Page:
Are modern-day tropical high-mountain forests remnants of an extratropical paleoflora of Gondwanan ancestry?
Recent studies have presented diversity and clade–age relationships for South American forests that are inconsistent with the tropical conservatism hypothesis (TCH), contradicting the prediction that older woody families should be more frequent at lower latitudes and low elevations. We argue that a broader framework that considers the ancient history of the southern hemisphere (SH) flora and the recent history of the Andes can help explain these discordances. We evaluated the phylogenetic structure of the family Cunoniaceae -broadly distributed in Australasia, South America and southern Africa- to test whether lineages occurring at high latitudes and altitudes show evidence of evolutionary processes driven by the break-up of Gondwana and subsequent mountain uplift. We used predictions about phylogenetic clustering and overdispersion patterns of coexistence to compare different biomes or regions where species of this family are distributed. We propose that ancient biomes should exhibit a phylogenetic overdispersed pattern of coexistence in Cunionaceae species, while newer biomes at higher altitudes in the tropics, particularly high-Andean forests, should display a clustering pattern.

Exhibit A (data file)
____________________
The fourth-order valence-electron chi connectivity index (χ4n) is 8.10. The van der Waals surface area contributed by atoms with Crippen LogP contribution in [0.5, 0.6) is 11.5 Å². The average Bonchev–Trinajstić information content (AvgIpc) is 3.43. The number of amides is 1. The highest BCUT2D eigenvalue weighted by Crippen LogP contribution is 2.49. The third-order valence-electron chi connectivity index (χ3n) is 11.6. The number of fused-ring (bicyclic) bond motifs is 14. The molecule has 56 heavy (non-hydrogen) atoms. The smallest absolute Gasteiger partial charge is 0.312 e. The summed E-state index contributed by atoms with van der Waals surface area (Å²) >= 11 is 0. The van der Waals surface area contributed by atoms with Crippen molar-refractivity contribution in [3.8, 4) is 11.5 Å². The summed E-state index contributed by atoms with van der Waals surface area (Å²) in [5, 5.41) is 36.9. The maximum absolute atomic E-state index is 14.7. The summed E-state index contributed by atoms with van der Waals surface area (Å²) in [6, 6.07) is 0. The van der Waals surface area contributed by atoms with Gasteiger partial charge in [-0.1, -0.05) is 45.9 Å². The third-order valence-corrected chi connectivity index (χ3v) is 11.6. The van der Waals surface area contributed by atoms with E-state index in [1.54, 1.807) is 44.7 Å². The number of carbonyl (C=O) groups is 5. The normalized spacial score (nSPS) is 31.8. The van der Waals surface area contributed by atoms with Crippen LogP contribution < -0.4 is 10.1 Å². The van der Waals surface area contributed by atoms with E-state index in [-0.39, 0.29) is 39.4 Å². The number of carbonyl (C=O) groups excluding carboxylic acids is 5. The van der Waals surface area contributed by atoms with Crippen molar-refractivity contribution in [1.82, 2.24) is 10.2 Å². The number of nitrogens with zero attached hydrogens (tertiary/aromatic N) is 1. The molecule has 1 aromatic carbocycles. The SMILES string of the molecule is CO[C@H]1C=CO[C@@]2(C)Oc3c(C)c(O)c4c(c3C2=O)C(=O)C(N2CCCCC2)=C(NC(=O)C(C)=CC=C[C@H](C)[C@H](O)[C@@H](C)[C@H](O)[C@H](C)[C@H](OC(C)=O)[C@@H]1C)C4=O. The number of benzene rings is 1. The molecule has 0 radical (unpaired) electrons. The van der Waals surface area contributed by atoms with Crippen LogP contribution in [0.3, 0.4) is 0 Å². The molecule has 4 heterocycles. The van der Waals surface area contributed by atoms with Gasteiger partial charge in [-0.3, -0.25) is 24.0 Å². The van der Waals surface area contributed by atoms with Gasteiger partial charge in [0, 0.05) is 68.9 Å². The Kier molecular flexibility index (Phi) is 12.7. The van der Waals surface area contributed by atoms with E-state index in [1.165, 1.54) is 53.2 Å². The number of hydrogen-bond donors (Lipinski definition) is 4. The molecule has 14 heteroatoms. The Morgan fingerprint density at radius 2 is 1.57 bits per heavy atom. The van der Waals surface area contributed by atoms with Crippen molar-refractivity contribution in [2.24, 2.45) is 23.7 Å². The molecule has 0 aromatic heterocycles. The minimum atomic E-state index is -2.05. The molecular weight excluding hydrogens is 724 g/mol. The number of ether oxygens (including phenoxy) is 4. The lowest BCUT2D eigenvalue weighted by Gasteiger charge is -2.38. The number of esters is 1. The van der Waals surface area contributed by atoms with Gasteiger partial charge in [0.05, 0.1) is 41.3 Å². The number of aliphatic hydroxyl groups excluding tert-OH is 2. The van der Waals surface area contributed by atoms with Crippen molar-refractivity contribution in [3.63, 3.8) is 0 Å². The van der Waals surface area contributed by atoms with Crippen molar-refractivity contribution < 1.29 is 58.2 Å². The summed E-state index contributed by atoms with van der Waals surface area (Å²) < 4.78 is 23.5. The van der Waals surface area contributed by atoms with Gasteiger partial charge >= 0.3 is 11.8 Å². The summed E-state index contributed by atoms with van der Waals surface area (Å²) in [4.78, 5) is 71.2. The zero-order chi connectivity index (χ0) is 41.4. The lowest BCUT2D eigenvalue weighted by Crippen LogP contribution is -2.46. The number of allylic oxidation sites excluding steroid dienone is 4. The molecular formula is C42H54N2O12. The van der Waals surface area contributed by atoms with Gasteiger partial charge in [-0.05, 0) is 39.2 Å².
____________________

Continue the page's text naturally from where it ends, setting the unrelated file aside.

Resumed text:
Preliminary results indicate that high-Andean forests in the Neotropics are composed of phylogenetically clustered groups of Cunoniaceae species, represented mainly by the genus Weinmannia that occurs in the Andes from Argentina to Central America. Temperate regions at high latitudes in the SH, in contrast, show a phylogenetic overdispersed pattern of coexistence. We suggest that the Paleogene Andean uplift represented an opportunity for northward expansion of some temperate lineages. Thus, a few genus of Cunoniaceae occupied geologically recent high elevation environments, with lower mean temperatures, in modern-day tropical regions, radiating in this new environment. Moreover, considering the areal reduction of SH extratropical forests due to Antarctic freezing and the conservative evolution of traits within lineages, we propose that the Cunoniaceae family has experienced significant extinction processes, expressed in current overdispersion of modern lineages in SH temperate forests.